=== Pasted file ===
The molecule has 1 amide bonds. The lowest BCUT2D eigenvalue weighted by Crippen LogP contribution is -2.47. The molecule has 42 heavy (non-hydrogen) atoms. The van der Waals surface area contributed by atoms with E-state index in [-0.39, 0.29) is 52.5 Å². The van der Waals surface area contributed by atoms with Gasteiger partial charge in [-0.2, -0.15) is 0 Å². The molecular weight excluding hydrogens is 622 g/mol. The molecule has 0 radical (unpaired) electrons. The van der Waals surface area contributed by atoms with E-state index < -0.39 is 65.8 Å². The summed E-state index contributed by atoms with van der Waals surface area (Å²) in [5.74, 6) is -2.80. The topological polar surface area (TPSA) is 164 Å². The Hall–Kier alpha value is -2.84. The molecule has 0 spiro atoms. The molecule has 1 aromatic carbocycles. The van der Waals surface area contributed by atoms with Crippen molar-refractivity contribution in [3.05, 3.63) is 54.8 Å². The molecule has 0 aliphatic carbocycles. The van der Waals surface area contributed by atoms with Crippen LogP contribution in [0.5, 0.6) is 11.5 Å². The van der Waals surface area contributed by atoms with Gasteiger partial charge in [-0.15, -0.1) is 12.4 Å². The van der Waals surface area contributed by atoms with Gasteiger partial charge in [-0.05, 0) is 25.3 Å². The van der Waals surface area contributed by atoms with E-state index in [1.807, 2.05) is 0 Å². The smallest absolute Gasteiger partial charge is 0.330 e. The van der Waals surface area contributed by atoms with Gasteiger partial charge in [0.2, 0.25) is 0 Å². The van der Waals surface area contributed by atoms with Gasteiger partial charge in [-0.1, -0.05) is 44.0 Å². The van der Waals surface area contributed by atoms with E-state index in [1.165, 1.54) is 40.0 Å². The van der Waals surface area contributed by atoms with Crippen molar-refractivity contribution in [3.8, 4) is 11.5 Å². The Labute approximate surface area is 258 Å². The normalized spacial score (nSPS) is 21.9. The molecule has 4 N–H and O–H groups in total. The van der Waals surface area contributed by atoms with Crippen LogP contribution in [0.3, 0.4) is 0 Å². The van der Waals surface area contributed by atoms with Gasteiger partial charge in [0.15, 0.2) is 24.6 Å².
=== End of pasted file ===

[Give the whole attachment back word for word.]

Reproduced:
The molecule has 1 amide bonds. The lowest BCUT2D eigenvalue weighted by Crippen LogP contribution is -2.47. The molecule has 42 heavy (non-hydrogen) atoms. The van der Waals surface area contributed by atoms with E-state index in [-0.39, 0.29) is 52.5 Å². The van der Waals surface area contributed by atoms with Gasteiger partial charge in [-0.2, -0.15) is 0 Å². The molecular weight excluding hydrogens is 622 g/mol. The molecule has 0 radical (unpaired) electrons. The van der Waals surface area contributed by atoms with E-state index < -0.39 is 65.8 Å². The summed E-state index contributed by atoms with van der Waals surface area (Å²) in [5.74, 6) is -2.80. The topological polar surface area (TPSA) is 164 Å². The Hall–Kier alpha value is -2.84. The molecule has 0 spiro atoms. The molecule has 1 aromatic carbocycles. The van der Waals surface area contributed by atoms with Crippen molar-refractivity contribution in [3.05, 3.63) is 54.8 Å². The molecule has 0 aliphatic carbocycles. The van der Waals surface area contributed by atoms with Crippen LogP contribution in [0.5, 0.6) is 11.5 Å². The van der Waals surface area contributed by atoms with Gasteiger partial charge in [-0.15, -0.1) is 12.4 Å². The van der Waals surface area contributed by atoms with Gasteiger partial charge in [-0.05, 0) is 25.3 Å². The van der Waals surface area contributed by atoms with E-state index in [1.807, 2.05) is 0 Å². The smallest absolute Gasteiger partial charge is 0.330 e. The van der Waals surface area contributed by atoms with Gasteiger partial charge in [0.2, 0.25) is 0 Å². The van der Waals surface area contributed by atoms with Gasteiger partial charge in [-0.1, -0.05) is 44.0 Å². The van der Waals surface area contributed by atoms with E-state index in [1.165, 1.54) is 40.0 Å². The van der Waals surface area contributed by atoms with Crippen molar-refractivity contribution in [3.8, 4) is 11.5 Å². The Labute approximate surface area is 258 Å². The normalized spacial score (nSPS) is 21.9. The molecule has 4 N–H and O–H groups in total. The van der Waals surface area contributed by atoms with Crippen LogP contribution in [0.3, 0.4) is 0 Å². The van der Waals surface area contributed by atoms with Gasteiger partial charge in [0.15, 0.2) is 24.6 Å².